When Newt needs to slip into the Ministry of Magic unnoticed alongside Tina, he drinks Polyjuice Potion to disguise himself as his brother, head Auror, Theseus. While inside, he’s discovered and the potion wears off. It mirrors a scene in The Deathly Hallows when Harry, Ron and Hermione drink the potion to disguise themselves as officials in order to find Dolores Umbridge and the critical Horcrux locket. Hermione also later uses Polyjuice in The Deathly Hallows Part 2 to adopt the guise of Bellatrix in order to infiltrate her Gringotts vault – again looking for a Horcrux.
In The Crimes of Grindelwald, Newt and Tina suspect that Yusef Kama – the enigmatic half-brother to Leta Lestrange – has scars on his hand that indicate he’s taken an Unbreakable Vow. In Harry Potter and the Half-Blood Prince, Snape, working as a spy, makes an Unbreakable Vow with Narcissa Malfoy, overseen by Bellatrix Lestrange, in which he promises to protect Draco in order to allow him to carry out his duty of killing Dumbledore, and take on the task should Draco fail. Snape does end up taking on the task from Draco, but we later find out that it is in collusion with Dumbledore, who is dying from a curse he picked up trying to destroy a Horcrux anyway.
Nicolas Flamel and the Philosopher’s Stone
It’s no secret that the famed Nicolas Flamel appears in The Crimes of Grindelwald, but look closely when he opens his magical cabinet and you’ll see the original Philosopher’s Stone — also known as the Sorcerer’s Stone — from the first Harry Potter movie. The Stone was sought by Voldemort, because it was the key to creating the Elixir of Life which could extend lifespan. And turn any metal into gold, naturally. Interestingly, the heavily made-up Flamel is played by Brontis Jodorowsky, the actor son of highly regarded Chilean director Alejandro Jodorowsky.
In Flamel’s laboratory, we see him communicating with the head of the American magic community via a photograph in a book. Is it the same book that belonged to Credence Barebone’s original guardian, Irma Dugard, that the film makes a point of showing us? If the woman has been in touch with Flamel, a close friend of Albus Dumbledore, what could that mean for the future of the franchise?
In choosing the name of the secret Dumbledore brother, could J.K. Rowling have been paying a subtle tribute to former Albus Dumbledore actor, Richard Harris? When Grindelwald reveals Credence’s true identity at the end, he calls him Aurelius Dumbledore. Richard Harris famously played Marcus Aurelius in Ridley Scott’s Oscar-winning swords-and-sandals epic Gladiator. Harris sadly passed away before he could reprise the role of the Hogwarts headmaster in the third Harry Potter film.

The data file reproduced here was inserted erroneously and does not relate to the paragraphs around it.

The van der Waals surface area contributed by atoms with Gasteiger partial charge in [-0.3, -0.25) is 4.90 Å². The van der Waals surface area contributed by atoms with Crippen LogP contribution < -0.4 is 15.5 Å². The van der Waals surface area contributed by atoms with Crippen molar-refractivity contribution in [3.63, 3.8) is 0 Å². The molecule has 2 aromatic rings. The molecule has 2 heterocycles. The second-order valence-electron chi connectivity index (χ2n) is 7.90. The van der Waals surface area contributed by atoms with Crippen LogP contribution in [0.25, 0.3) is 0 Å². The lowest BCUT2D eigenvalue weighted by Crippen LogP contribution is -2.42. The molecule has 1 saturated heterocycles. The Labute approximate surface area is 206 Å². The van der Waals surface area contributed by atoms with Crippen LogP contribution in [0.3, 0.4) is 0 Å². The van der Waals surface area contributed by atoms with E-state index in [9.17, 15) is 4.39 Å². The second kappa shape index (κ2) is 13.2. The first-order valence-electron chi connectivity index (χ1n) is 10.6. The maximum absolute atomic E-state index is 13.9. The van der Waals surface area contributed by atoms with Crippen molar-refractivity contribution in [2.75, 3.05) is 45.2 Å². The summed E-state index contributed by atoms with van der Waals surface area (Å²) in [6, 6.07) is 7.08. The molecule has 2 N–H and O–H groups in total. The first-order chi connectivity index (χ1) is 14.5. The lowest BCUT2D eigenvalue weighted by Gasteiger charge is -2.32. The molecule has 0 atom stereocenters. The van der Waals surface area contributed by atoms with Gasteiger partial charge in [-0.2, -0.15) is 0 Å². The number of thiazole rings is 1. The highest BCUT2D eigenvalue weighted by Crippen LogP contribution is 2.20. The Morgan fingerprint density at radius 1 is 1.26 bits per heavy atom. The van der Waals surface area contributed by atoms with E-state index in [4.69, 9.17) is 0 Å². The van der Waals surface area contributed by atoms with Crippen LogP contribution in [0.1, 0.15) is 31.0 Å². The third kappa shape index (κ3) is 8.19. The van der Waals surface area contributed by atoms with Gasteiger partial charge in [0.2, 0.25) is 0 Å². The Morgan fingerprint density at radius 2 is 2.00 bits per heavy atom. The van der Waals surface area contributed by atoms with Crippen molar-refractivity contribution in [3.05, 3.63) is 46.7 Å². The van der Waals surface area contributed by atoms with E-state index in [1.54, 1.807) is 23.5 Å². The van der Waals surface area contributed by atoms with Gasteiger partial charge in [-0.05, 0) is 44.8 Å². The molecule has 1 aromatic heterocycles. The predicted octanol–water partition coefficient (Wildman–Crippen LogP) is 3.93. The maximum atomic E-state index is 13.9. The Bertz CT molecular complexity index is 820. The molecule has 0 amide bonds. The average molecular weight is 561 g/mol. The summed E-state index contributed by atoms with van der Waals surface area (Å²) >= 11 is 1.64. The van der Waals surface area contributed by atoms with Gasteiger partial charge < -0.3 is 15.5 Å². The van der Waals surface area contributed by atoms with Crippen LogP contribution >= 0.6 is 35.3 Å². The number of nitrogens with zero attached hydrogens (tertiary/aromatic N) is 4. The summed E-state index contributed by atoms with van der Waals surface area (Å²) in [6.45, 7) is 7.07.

In The Crimes of Grindelwald, Newt uses a substance known as Dittany as a healing treatment for one of his magical creatures. Hermione also used Essence of Dittany on Ron’s splinched arm after they escape the occupied Ministry of Magic in The Deathly Hallows. Dittany is a healing herb that causes fresh skin to grow over a wound.
Look closely at the ornate ceiling inside the French Ministry of Magic. References to magical creatures include ‘Centaur’, ‘Oiseau Tonnerre’, or Thunderbird, and ‘Clabbert’. But you’ll also see ‘Plimpy’ and ‘L’Eruptif’, or Erumpent. When Harry, Ron and Hermione go to the Lovegoods’ home in The Deathly Hallows Part 2, they meet Luna’s father, Xenophilius, who tells them that his daughter is out fishing for Plimpies. He notes that the family has an excellent recipe for freshwater Plimpy soup. Hermione also notices an Erumpent horn hanging on the wall of the Lovegoods’ house.
At the end of the film, we see Grindelwald holed up in Nurmengard Castle in Austria, where he’s taken both Queenie and Credence. The castle was originally built by Grindelwald as a prison to hold those who oppose him, but it also serves as his base of operations. After he’s defeated in 1945, he winds up being imprisoned at Nurmengard himself — some kind of poetic justice — remaining there until his death in 1998.
Watch the cast discuss their favourite Crimes of Grindelwald Easter Eggs in the video below.